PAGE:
There’s certainly an argument that Argyle’s second half showing can be put down to mentality. More specifically, a state of panic that engulfed Argyle as Wigan got on top is reflected in the stats.
The lower pass success rate, for instance, can be attributed to the fact that a lot of those attempted ‘passes’ were hopeful long punts in an attempt to relieve pressure, rather than the crisp passes along the floor we witnessed before the break.
Look at the stats on aerial duels – a success rate of 73% dropping to 33% looks alarming in itself, but perhaps a more important aspect is the nature of those duels. In the first half, just 13% of Argyle’s aerial battles were “offensive aerials” – occasions upon which Argyle were fighting for the ball in the air when they themselves played it forward. That figure rises to 40% for the second half, so whilst Argyle were still fighting off more Wigan long balls than vice versa, Argyle’s strikeforce had much more to do in the air as the game drew to a close.
But isn’t that just a sign of Argyle’s willingness to get forward? Not really. Remember, Argyle looked much more of a threat in the first half (13% offensive aerials) than they did in the second (40% offensive aerials). What the stat does demonstrate is that the method of attack later in the game was much more rushed, much more panicked, and much less effective. Only one of those offensive aerials was won all through the second half (by Frank Nouble), so more often than not, it was a sure-fire way to give the ball back to Wigan. Cue more pressure on the back three. It was never sustainable.
A mental issue? A tactical one? A leadership void without Niall Canavan at the back? You decide. As I say, it’s probably an element of all three and more.
Is it that bad?
So, do Argyle have a second half issue? Sorry to be awkward, but yes and no. Argyle’s second half performances across the last few weeks have been flimsy; that’s unquestionable. However, rather than it simply being an issue of failing to perform after the break, the problem is centred far more around how Argyle have gone about holding their leads. It just so happens that, most of the time, those leads have been held going into the second half.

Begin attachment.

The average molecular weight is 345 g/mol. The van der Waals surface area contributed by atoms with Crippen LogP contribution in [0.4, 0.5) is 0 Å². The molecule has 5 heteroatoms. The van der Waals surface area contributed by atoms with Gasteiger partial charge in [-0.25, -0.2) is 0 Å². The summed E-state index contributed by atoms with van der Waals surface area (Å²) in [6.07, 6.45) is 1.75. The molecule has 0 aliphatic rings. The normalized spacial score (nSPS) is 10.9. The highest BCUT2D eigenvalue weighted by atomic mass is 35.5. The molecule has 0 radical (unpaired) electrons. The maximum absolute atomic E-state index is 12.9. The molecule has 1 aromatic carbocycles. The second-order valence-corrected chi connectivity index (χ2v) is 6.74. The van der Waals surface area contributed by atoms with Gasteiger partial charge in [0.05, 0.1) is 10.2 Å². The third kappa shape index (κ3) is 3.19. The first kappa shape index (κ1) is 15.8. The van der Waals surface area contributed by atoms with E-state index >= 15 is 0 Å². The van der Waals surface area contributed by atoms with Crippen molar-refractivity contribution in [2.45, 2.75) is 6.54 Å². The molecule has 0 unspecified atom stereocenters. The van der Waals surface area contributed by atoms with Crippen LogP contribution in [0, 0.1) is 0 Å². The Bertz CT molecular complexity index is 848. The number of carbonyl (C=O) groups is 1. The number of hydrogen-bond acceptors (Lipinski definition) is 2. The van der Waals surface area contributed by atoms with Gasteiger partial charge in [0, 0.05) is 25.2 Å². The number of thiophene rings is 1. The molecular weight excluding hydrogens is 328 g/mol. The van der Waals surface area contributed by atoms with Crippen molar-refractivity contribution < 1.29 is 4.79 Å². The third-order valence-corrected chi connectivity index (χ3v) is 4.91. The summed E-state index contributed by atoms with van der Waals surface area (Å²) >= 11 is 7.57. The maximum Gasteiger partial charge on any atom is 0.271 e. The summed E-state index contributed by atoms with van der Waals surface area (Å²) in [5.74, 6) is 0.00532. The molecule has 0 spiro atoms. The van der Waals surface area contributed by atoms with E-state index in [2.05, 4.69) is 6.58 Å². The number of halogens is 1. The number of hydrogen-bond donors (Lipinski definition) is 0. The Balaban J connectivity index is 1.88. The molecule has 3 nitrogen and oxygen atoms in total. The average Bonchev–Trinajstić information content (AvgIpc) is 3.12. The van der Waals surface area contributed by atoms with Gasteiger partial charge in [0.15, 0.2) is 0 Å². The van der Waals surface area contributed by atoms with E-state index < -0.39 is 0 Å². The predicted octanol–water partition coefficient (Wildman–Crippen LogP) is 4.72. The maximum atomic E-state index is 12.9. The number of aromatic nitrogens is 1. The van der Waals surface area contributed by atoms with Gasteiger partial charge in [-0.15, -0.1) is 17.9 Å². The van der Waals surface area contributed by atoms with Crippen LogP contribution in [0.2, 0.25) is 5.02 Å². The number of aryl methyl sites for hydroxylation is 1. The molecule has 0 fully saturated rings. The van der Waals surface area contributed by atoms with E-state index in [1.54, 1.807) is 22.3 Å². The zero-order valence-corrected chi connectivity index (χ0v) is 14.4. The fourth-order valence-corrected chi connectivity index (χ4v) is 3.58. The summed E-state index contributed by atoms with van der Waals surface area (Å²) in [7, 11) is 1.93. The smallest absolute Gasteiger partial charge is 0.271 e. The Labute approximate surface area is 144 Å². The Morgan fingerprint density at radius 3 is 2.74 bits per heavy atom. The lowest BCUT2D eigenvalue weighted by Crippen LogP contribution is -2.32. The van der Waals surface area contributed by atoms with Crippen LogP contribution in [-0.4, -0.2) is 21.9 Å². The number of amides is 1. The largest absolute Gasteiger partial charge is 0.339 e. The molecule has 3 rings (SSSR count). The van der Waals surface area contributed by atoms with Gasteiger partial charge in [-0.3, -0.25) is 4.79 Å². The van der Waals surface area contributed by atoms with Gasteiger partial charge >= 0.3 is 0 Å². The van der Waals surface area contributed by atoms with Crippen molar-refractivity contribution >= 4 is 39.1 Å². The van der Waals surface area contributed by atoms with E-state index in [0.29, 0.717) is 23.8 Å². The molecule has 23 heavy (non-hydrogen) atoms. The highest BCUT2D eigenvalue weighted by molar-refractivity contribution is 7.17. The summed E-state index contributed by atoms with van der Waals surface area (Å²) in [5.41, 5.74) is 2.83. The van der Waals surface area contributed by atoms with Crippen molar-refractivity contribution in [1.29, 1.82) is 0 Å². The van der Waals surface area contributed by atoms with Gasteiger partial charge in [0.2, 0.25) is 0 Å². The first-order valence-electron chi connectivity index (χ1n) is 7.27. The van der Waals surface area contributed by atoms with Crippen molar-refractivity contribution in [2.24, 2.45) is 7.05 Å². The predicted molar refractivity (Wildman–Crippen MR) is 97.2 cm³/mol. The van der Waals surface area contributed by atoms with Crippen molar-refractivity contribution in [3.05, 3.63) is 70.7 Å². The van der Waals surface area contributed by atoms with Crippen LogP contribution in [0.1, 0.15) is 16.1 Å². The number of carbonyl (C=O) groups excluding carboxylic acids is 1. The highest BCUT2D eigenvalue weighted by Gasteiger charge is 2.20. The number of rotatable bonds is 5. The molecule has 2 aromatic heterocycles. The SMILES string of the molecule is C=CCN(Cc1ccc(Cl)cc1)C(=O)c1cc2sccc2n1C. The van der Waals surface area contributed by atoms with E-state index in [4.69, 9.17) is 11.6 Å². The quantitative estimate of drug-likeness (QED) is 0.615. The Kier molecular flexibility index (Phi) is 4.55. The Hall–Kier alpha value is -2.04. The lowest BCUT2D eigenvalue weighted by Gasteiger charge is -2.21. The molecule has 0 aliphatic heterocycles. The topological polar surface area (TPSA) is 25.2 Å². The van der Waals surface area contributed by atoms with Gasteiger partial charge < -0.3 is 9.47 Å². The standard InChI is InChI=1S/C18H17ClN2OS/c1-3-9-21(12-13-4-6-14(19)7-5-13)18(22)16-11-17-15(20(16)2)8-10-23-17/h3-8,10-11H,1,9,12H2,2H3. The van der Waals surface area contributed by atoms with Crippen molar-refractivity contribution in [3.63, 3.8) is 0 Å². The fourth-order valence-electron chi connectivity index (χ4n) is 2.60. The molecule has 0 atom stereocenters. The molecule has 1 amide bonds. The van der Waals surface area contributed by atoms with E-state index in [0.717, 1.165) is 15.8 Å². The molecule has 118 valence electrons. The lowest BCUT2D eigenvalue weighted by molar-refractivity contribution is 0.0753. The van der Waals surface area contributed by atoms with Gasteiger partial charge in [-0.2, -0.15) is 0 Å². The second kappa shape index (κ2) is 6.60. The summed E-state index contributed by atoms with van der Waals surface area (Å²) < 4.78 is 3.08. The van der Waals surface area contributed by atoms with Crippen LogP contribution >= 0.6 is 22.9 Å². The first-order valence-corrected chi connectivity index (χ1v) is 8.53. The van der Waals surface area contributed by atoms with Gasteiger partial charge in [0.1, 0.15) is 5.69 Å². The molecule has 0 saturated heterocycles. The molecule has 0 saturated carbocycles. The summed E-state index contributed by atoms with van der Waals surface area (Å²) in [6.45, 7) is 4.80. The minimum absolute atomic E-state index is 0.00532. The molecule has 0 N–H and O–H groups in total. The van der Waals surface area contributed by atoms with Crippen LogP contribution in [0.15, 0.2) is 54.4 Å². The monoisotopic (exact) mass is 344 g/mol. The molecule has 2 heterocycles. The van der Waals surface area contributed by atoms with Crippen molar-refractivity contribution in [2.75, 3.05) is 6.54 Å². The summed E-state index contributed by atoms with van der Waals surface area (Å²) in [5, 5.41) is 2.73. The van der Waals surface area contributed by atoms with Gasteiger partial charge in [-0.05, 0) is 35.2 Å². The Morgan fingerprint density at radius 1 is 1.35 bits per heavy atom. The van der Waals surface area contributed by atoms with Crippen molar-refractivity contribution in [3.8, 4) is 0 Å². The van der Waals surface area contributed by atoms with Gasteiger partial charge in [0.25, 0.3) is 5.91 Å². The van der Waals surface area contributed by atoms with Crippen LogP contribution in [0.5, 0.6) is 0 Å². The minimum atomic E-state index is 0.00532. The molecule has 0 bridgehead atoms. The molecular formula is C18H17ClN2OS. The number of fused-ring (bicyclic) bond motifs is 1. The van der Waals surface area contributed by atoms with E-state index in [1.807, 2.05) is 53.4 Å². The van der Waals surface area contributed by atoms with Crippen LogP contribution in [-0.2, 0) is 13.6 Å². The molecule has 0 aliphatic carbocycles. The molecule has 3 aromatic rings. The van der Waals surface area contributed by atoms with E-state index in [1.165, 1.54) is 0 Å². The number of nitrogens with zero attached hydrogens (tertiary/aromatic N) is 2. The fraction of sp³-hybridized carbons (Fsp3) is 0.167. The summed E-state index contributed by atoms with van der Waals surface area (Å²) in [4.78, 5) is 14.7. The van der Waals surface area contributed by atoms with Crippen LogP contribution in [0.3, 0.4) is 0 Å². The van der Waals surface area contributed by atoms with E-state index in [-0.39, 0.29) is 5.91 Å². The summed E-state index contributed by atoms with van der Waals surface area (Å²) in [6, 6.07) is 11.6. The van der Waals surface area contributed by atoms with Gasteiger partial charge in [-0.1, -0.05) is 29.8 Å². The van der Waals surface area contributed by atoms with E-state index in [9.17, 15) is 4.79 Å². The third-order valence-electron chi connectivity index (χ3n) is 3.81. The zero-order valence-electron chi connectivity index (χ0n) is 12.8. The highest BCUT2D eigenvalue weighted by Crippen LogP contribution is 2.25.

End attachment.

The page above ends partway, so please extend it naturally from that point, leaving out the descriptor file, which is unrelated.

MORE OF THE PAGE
Let’s not forget, Argyle themselves have also been able to demonstrate the opposite. Against Hull, the Greens were on the back foot for much of the first half and went in behind, before coming out fighting in the second and almost stealing a point. There was no talk of tired legs or panic in the second half that day, because the game situation itself was different to start with.
There’s also perhaps a sense of perspective that needs to be found when assessing the magnitude of the problem. Without doubt, Saturday’s result was frustrating, and I’ll always maintain that Argyle should have won the game. But Lowe’s side still gained a point, and still find themselves in the top half in their first season back in League One.
How much more can we ask for? Many Argyle fans would have happily accepted a mid-table season before the campaign got started, and that’s exactly where we find ourselves. Despite the little annoyances here and there, it’s a far cry from the dire League One starts under Derek Adams. And even though Argyle’s squad has been depleted by COVID protocols, they have still been able to show they can be a force at this level.
Now the dust has settled, and the initial frustration has died down, I think we can say that the current situation is more than satisfactory.